“It has been a lot of work by staff and council trying to come up with an ordinance that worked and trying to find common ground,” Nichols explained. “I’m in favor of the ordinance as written, but you all know where I stand. I don’t care if we’re the second community in the state to require cultivation locally. I think it will be good for economic development and that’s why we looked at legalizing recreational marijuana to begin with. I’ll be voting no on that premise solely.”
Craig would be the second municipality in the state ever to make such a requirement, as explained by the Craig Apothecary’s Shaun Hadley earlier in Tuesday’s meeting.
“No other jurisdiction outside of Steamboat maintains this requirement,” Hadley said.
Hadley explained the original purpose for a locally-grown requirement was to tame Colorado’s early cannabis market.
“It was never meant as a way to create jobs or force these people to go out and spend a bunch of money,” Hadley told council on Tuesday of the requirement which was only for medicinal marijuana shops at the time. “It was mostly built because at that time, cannabis was allowed to come in from across the states. It was very much the wild, wild west. So, they tried to combat that by establishing the 70/30 rule. So, it existed up until June 30, of 2018 when it dropped to a 50/50 rule. Then in July 1, 2019, it went away completely. So, it’s not even a requirement anymore.”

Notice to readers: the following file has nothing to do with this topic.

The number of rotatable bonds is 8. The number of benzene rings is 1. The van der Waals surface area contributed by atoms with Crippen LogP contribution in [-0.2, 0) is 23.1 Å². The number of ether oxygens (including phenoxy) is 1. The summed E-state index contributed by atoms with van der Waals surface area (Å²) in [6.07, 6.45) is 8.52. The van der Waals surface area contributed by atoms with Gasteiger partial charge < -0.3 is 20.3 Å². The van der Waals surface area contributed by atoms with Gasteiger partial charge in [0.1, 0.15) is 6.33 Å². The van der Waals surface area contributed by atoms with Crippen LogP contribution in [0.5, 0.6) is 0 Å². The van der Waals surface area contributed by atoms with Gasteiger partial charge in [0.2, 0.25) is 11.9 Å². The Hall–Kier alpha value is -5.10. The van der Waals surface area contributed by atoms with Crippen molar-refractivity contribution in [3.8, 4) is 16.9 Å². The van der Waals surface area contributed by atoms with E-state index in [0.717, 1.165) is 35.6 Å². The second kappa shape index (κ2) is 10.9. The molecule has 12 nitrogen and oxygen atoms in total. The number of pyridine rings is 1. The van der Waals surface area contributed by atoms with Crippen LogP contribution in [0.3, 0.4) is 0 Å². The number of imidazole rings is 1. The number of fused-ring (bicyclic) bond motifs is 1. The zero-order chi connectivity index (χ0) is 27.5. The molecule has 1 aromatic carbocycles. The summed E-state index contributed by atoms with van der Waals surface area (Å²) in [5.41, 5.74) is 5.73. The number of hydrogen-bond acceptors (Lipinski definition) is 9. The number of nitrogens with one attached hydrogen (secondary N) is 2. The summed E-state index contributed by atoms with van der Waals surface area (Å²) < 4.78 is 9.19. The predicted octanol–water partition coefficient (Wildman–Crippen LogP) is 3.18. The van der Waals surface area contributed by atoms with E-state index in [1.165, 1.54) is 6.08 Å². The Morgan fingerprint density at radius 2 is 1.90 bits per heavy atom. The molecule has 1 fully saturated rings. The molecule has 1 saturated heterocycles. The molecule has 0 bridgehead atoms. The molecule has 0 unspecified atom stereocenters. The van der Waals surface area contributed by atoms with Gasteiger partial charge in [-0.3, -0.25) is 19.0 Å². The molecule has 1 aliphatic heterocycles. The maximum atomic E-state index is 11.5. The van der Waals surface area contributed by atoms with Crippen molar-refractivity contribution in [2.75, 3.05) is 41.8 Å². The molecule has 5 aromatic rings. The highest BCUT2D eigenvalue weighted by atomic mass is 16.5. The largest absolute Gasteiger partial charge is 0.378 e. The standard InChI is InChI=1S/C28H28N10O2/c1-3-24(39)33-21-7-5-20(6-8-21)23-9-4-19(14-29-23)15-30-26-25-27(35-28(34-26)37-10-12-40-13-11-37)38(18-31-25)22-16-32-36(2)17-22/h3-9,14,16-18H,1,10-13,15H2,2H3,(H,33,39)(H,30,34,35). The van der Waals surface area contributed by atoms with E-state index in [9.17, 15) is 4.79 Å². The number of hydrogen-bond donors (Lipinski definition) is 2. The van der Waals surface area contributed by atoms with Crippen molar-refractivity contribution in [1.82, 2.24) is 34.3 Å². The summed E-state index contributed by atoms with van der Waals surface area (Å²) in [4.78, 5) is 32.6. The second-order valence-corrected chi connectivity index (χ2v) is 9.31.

Council also hinted they weren’t in total agreement on capping the number of recreational marijuana licenses to three.
“I’ve had a lot of people come to me. They knew I’m against this, but they’ve asked me why we’d put a limit on it,” said Councilman Tony Bohrer. “Let business be business and the strong will survive. That’s just the way business is in America.”
Nichols explained the original purpose of the cap.
“I think originally the intention the cap was learn to crawl before you walk so we could, from a law enforcement and vetting and inspecting these facilities perspective, licensing them, working out the problems were going to have since this is brand new, then within a year or another period of time that I’m not sure what that is, then we open things up for more licenses,” Nichols said. “But, I think we already have potential for four. I wouldn’t be opposed to raising the cap, but I still want to see a cap. Again, learn to crawl before you walk.”
Bohrer still wants to remove the cap now instead of later.
“To me, if we’re going to remove the cap, we might as well remove it at the beginning instead of hoping they come in a few years,” Bohrer said.
Mayor Ogden asked Camp if she’d be willing to amend her motion. She wasn’t.
“I’d like to move forward with this motion and vote and go from there,” Camp said.
Councilwoman Camp’s motion passed with Nichols and Bohrer voting no. Councilors Paul James, Steve Mazzuca, Andrea Camp, and Mayor Ogden voted yes.